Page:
Culver City Observer -

Smart And Spicy

Think You're Already REgistered to Vote? HAH!

 


This is the United States, after all, not a banana republic. Yet there've been so many "unusual" things happening in primaries around the country that some think Time Magazine should name "irregularities" as its Person of The Year.

Here in California, our primary election is June 7.

You think you're registered to vote, right? Think again.

I still had some questions after reading the excellent website for voting in LA. There were just a few things I couldn't understand. So I called the Voting Registrar's office to clarify.

They told me, "It's not simple."

Yet their website is clear, with great information.

So I've figured it out. Here's what you need to know:

1. California will have both a Republican Primary and also a Democratic Primary on June 7.

2. The last day to register to vote is May 23. There will be no exceptions. If you're not registered to vote by the end of May 23, you won't be able to vote June 7.

3. If you're a Republican: You must be registered as a Republican to vote in the primary. Republicans don't permit any cross-voting; so if your registration has you down as any party affiliation other than Republican, you will not get a Republican primary ballot. That is also the same for the Green and Peace and Freedom Party.

Voters who registered to vote without stating a political party preference are known as No Party Preference (NPP) voters (NPP voters were formerly known as "decline-to-state" or “DTS” voters).

If you are registered as NPP, and you would like to vote in the Republican primary this year, you must re-register with your party affiliation as Republican. May 23 is the deadline to re-register.

4. If you're registered as NPP, you can vote in the primary of the American Independent Party, the Democratic Party, or the Libertarian Party.

5. If you want to vote in the Democratic Party, here's how to do that: You must be registered as a Democratic voter. *or* you can be registered as NPP, but - you must ask for a "Crossover" Ballot.

The regular ballots for NPP voters will not have the names of the Democratic candidates for President. If you ask for a "Crossover" Ballot for the Democrats, you will be able to vote in the Democratic primary.

You can ask for the Crossover ballot on election day at any polling place, just by asking the voting clerk.

6. If you want to vote by mail, it's a bit more complicated. To vote by mail, if you are NPP, you must be registered by the May 23 deadline. You can register online to vote by mail by May 23; then you can request your Crossover ballot online by May 31.

This is the first time in so many years that California may play a crucial role in choosing the candidates for President.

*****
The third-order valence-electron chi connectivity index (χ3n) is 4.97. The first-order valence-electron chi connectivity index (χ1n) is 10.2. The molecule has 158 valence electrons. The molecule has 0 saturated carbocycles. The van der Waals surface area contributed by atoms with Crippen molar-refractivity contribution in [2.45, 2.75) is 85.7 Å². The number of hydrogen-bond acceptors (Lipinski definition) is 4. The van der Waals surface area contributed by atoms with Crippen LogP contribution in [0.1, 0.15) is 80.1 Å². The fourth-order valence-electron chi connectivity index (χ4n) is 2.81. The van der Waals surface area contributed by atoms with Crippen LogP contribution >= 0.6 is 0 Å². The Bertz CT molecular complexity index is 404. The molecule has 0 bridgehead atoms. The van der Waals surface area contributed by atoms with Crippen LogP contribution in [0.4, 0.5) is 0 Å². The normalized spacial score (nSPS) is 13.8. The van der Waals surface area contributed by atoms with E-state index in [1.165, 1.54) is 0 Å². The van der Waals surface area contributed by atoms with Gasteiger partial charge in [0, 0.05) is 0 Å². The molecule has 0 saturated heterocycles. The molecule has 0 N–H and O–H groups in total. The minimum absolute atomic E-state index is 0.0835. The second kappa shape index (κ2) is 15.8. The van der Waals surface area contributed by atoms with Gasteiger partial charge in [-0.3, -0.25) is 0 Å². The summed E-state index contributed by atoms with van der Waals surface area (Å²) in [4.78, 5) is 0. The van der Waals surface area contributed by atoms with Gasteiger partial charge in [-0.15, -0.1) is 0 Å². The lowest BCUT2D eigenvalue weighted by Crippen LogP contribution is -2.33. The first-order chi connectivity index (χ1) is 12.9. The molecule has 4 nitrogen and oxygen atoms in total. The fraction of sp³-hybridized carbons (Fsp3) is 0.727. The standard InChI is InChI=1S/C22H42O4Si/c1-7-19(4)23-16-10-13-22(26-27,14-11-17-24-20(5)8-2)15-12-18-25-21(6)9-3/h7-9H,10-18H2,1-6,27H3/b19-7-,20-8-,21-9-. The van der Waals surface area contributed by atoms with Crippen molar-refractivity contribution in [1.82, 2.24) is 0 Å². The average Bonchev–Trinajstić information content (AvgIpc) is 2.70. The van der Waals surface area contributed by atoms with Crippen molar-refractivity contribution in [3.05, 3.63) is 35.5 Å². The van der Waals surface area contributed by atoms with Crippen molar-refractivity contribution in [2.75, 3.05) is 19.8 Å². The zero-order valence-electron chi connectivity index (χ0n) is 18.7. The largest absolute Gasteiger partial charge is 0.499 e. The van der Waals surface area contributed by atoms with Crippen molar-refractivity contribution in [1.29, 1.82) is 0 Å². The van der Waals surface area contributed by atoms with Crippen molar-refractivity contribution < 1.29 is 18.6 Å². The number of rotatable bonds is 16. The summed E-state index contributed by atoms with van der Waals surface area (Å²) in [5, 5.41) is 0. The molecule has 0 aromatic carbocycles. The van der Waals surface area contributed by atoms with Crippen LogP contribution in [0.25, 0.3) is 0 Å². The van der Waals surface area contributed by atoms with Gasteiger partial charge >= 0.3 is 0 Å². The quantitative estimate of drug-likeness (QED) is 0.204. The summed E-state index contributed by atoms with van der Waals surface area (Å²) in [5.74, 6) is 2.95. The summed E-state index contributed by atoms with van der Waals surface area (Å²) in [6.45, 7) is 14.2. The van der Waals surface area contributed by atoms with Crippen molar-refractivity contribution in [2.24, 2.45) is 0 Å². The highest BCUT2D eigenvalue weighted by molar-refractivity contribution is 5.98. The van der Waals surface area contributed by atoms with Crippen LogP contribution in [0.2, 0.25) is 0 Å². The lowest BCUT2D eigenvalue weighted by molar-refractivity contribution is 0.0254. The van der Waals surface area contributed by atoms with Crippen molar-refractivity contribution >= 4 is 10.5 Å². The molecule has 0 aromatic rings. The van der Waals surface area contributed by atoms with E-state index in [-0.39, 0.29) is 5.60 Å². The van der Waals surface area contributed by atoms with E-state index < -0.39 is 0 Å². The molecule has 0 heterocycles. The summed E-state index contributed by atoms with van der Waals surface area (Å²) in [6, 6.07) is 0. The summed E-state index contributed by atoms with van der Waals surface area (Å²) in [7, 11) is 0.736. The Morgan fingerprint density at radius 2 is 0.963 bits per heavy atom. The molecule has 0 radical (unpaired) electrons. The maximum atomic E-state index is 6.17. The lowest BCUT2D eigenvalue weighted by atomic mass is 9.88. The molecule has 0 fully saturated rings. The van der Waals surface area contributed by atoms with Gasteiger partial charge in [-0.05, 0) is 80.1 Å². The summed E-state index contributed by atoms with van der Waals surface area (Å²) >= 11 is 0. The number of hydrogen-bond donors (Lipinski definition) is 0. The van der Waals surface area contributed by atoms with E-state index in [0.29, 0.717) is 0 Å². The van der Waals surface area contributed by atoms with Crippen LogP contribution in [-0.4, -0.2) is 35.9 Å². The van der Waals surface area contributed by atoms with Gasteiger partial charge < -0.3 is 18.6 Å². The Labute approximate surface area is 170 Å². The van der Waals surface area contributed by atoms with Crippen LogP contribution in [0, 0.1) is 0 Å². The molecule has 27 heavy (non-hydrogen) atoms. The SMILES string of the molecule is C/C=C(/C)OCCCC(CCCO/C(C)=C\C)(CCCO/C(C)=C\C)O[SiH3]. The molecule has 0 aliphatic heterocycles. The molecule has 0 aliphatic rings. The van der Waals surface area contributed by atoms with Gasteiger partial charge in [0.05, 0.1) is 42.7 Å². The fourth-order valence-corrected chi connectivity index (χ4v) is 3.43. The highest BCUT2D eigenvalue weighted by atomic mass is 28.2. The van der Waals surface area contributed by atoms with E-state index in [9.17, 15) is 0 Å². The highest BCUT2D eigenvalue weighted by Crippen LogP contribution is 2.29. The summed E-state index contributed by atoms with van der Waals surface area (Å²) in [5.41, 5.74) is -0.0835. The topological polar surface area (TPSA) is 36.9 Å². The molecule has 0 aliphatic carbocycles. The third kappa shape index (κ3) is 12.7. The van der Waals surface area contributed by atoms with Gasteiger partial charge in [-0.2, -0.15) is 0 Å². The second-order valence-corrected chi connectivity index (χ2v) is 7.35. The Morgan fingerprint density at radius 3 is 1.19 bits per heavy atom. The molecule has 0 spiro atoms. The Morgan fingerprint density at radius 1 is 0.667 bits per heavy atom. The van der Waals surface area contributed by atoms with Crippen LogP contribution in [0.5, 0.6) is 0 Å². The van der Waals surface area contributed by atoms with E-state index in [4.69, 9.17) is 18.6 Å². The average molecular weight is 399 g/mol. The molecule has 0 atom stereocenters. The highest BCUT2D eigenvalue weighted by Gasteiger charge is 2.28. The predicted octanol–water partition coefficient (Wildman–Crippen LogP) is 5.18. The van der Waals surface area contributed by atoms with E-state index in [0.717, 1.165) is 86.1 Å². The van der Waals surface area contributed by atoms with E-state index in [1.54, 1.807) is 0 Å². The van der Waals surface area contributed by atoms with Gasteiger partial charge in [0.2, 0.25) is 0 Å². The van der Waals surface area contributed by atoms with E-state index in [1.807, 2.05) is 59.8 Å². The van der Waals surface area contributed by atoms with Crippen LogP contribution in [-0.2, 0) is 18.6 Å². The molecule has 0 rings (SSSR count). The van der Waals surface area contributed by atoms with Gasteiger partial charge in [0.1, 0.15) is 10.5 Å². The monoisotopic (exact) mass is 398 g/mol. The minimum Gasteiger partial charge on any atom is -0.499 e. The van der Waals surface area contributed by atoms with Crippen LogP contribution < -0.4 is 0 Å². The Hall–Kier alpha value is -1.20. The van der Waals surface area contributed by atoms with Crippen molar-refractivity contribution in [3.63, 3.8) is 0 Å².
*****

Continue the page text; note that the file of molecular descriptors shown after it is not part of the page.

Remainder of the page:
And it's also the first time with so many irregularities in voting happening all over the U.S.

So how can you be sure you are registered to vote? And how can you be sure no one has changed your party affiliation?

California is helping: Go to http://www.LAVote.net - scroll down, and click "Registration Status." You can actually confirm to yourself that your registration is valid. If you're not online, you can call to check your voting status: (800) 815.2666.

I got curious: Could what we're hearing about in parts of the U.S. happen here?

So I asked Dean Logan, LA County Registrar of Voters, if the "irregularities" that happened in Arizona, New York, Nevada, and so many other cities could happen in LA.

"It's important to know that voting rules and regulations are different in every state," he said. "We feel very confident that the issues highlighted in places like Arizona will not be applicable to California."

Look at all the elections people are doing: You can register to vote online. Or you can go to one of their five county offices and register in person.

I didn't want anyone to be confused, so I asked what they mean by "the last day to register is May 23".

It means, you have until 11:59 p.m. on May 23 to register. You can actually walk into the main office at 12400 Imperial Highway in Norwalk - they will have people there to register you till 11:59 on May 23. The closest place to Culver City where you can register is the Beverly Hills office, open Monday-Friday from 8:30 a.m. till 4 p.m.

You can also get registration forms at the post office and mail your registration.

LA County has over 4,000 square miles. The total population is 10.1 million.

The eligible population of voters is estimated at 6.1 million. There are 4.8 million registered voters as of May, 2016.

I have always regarded my right to vote as a real privilege. I believe we're lucky to be able to vote.

But you can't vote if you aren't registered.

For Republicans, you can confirm, or not, the choices other voters have made.

For Democrats, you'll possibly get to choose who runs for President.

Don't lose your chance to vote on June 7; it's precious.

______________________________________________

Carole Bell 2016 Carole Bell is a writer interested in everything.

You can write to her at: smartspicy1@gmail.com

 

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